“Are you cool with the Democrats taking ownership of OWS?”

Not surprisingly, the responses were overwhelmingly negative.  Here are a few examples:

WorkingClassAntiHero (Manchester, NH):

Anyone thinking about this thing in the old terms of left, right, Democrat, Republican, etc…is either not paying attention or isn’t really involved.

IndpendentTX:

There needs to be more visible demonstration that this is not a Democrat movement but a movement by a non-partisan group against the corporate political machine.  More signs protesting Democrats people!

Also make more signs that clearly state that both parties can get lost.  They’re BOTH part of the problem.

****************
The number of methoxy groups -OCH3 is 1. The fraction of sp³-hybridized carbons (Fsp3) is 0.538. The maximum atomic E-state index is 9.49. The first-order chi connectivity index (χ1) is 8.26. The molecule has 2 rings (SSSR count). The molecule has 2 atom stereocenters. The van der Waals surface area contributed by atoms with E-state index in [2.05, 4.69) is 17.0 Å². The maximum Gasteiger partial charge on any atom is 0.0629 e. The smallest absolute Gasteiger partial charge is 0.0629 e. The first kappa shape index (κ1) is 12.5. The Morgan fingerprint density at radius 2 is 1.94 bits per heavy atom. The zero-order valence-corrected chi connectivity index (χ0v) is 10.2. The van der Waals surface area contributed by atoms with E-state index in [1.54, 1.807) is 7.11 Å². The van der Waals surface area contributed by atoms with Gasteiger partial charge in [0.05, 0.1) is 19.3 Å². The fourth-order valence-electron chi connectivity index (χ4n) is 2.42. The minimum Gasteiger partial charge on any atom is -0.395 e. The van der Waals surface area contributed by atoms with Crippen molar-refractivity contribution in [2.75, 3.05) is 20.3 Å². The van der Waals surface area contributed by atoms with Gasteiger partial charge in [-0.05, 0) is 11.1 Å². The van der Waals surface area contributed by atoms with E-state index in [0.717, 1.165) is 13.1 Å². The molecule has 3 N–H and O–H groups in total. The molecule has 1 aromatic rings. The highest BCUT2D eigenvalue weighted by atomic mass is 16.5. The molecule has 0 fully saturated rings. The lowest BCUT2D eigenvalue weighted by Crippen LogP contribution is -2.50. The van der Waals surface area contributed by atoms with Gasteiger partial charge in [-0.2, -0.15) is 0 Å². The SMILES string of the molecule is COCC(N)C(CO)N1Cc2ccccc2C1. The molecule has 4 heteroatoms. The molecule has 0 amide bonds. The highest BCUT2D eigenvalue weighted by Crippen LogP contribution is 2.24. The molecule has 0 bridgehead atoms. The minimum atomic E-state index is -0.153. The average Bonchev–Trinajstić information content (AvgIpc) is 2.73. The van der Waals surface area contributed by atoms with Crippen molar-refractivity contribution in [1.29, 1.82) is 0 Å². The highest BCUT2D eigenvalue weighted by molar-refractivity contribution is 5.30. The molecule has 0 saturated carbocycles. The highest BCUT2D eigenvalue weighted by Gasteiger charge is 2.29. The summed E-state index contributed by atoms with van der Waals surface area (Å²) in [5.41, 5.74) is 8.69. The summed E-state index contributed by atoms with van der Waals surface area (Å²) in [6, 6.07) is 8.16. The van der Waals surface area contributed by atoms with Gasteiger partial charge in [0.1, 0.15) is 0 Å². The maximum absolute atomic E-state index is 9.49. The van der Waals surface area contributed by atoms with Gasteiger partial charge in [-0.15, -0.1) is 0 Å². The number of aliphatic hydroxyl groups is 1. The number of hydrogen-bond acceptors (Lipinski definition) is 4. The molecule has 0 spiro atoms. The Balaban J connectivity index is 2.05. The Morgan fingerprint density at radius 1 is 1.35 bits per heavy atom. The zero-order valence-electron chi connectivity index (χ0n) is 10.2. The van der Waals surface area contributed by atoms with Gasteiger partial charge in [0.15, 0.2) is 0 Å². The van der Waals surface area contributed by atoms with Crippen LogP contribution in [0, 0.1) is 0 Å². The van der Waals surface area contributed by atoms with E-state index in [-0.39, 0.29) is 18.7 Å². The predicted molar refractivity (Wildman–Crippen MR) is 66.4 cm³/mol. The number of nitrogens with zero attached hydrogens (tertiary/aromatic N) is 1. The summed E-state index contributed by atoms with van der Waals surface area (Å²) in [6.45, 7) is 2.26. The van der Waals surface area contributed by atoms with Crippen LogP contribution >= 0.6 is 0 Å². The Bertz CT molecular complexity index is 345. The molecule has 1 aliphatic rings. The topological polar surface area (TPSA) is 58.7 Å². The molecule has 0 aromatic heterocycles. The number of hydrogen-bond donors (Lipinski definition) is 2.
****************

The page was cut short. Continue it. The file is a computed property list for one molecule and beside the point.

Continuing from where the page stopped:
1zouzouna:

We no longer accept the idea of political ownership.  It is the corporate media wolves trying to define us as Republicrat’s, because they want to deny there is a Revolution happening here and all over the globe.  They so desperately need to define us because they are scared shitless of us.  They pretend to not comprehend our agenda, they keep saying we don’t know what we want.  They only see in Republicrat terms.  Both parties Rep. and Dem. alike have had a direct hand in passing legislation that has aided in this ponzi scheme whereby we, the 99% have been robbed of our wealth and savings and dignity.  This is a global societal movement/revolution, which I am proud to be witnessing and participating in.  Together with all our brothers and sisters of the world we will effect global change so we can all enjoy our right to abundance.

Glenn Greenwald of Salon did a thorough job of trashing the notion that Occupy Wall Street could be turned into a Democratic Party movement: